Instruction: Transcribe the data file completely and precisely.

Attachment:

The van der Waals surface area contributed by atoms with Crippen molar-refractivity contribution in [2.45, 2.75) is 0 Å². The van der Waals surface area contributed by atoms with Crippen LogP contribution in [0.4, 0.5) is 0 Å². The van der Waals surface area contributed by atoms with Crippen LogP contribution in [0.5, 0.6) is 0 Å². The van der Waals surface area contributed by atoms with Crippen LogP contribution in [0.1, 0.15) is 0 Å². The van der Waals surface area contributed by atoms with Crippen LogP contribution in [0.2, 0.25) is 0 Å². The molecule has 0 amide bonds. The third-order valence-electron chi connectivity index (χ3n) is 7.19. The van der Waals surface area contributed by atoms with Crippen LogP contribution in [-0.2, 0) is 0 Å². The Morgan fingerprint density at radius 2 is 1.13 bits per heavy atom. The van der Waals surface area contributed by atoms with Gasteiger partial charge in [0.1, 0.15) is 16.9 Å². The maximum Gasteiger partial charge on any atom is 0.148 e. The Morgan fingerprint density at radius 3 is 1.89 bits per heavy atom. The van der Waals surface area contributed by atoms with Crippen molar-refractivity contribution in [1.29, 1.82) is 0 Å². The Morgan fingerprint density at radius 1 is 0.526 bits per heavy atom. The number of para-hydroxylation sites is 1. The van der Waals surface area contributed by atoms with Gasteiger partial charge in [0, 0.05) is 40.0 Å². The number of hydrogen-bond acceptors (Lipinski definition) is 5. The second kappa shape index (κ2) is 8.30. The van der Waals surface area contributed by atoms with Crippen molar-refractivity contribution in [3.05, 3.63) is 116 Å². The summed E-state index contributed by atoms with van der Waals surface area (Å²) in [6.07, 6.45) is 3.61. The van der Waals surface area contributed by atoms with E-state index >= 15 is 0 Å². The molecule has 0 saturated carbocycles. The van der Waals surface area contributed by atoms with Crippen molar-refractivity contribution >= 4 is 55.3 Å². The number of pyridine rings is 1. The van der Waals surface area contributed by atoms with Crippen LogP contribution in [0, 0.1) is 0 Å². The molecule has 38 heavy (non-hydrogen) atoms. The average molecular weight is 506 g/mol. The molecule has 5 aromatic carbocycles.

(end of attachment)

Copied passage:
The van der Waals surface area contributed by atoms with Crippen molar-refractivity contribution in [2.45, 2.75) is 0 Å². The van der Waals surface area contributed by atoms with Crippen LogP contribution in [0.4, 0.5) is 0 Å². The van der Waals surface area contributed by atoms with Crippen LogP contribution in [0.5, 0.6) is 0 Å². The van der Waals surface area contributed by atoms with Crippen LogP contribution in [0.1, 0.15) is 0 Å². The van der Waals surface area contributed by atoms with Crippen LogP contribution in [0.2, 0.25) is 0 Å². The molecule has 0 amide bonds. The third-order valence-electron chi connectivity index (χ3n) is 7.19. The van der Waals surface area contributed by atoms with Crippen LogP contribution in [-0.2, 0) is 0 Å². The Morgan fingerprint density at radius 2 is 1.13 bits per heavy atom. The van der Waals surface area contributed by atoms with Gasteiger partial charge in [0.1, 0.15) is 16.9 Å². The maximum Gasteiger partial charge on any atom is 0.148 e. The Morgan fingerprint density at radius 3 is 1.89 bits per heavy atom. The van der Waals surface area contributed by atoms with Crippen molar-refractivity contribution in [1.29, 1.82) is 0 Å². The Morgan fingerprint density at radius 1 is 0.526 bits per heavy atom. The number of para-hydroxylation sites is 1. The van der Waals surface area contributed by atoms with Gasteiger partial charge in [0, 0.05) is 40.0 Å². The number of hydrogen-bond acceptors (Lipinski definition) is 5. The second kappa shape index (κ2) is 8.30. The van der Waals surface area contributed by atoms with Crippen molar-refractivity contribution in [3.05, 3.63) is 116 Å². The summed E-state index contributed by atoms with van der Waals surface area (Å²) in [6.07, 6.45) is 3.61. The van der Waals surface area contributed by atoms with E-state index >= 15 is 0 Å². The molecule has 0 saturated carbocycles. The van der Waals surface area contributed by atoms with Crippen molar-refractivity contribution >= 4 is 55.3 Å². The number of pyridine rings is 1. The van der Waals surface area contributed by atoms with Crippen LogP contribution in [0, 0.1) is 0 Å². The molecule has 38 heavy (non-hydrogen) atoms. The average molecular weight is 506 g/mol. The molecule has 5 aromatic carbocycles.